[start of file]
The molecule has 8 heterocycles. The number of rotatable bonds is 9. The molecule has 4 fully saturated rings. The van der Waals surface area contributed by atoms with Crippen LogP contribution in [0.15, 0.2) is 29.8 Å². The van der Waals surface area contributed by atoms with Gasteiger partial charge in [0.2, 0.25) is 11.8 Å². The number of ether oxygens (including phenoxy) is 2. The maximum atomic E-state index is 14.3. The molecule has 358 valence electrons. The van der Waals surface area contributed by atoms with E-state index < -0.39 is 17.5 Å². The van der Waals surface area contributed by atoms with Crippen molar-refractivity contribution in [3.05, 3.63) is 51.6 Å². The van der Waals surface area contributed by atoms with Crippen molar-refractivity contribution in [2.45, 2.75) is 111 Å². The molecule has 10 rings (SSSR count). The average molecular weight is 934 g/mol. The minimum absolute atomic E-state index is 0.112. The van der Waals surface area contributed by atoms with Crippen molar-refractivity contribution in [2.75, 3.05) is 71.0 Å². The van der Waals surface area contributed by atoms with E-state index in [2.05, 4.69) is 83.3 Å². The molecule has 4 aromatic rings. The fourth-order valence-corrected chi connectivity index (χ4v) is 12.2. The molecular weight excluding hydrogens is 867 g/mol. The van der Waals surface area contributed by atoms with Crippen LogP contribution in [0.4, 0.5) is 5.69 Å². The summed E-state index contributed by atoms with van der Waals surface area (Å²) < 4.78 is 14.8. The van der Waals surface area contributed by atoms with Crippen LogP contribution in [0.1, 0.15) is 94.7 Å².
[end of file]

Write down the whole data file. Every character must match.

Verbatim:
The molecule has 8 heterocycles. The number of rotatable bonds is 9. The molecule has 4 fully saturated rings. The van der Waals surface area contributed by atoms with Crippen LogP contribution in [0.15, 0.2) is 29.8 Å². The van der Waals surface area contributed by atoms with Gasteiger partial charge in [0.2, 0.25) is 11.8 Å². The number of ether oxygens (including phenoxy) is 2. The maximum atomic E-state index is 14.3. The molecule has 358 valence electrons. The van der Waals surface area contributed by atoms with E-state index < -0.39 is 17.5 Å². The van der Waals surface area contributed by atoms with Crippen molar-refractivity contribution in [3.05, 3.63) is 51.6 Å². The van der Waals surface area contributed by atoms with Crippen molar-refractivity contribution in [2.45, 2.75) is 111 Å². The molecule has 10 rings (SSSR count). The average molecular weight is 934 g/mol. The minimum absolute atomic E-state index is 0.112. The van der Waals surface area contributed by atoms with Crippen molar-refractivity contribution in [2.75, 3.05) is 71.0 Å². The van der Waals surface area contributed by atoms with E-state index in [2.05, 4.69) is 83.3 Å². The molecule has 4 aromatic rings. The fourth-order valence-corrected chi connectivity index (χ4v) is 12.2. The molecular weight excluding hydrogens is 867 g/mol. The van der Waals surface area contributed by atoms with Crippen LogP contribution in [0.4, 0.5) is 5.69 Å². The summed E-state index contributed by atoms with van der Waals surface area (Å²) < 4.78 is 14.8. The van der Waals surface area contributed by atoms with Crippen LogP contribution in [0.1, 0.15) is 94.7 Å².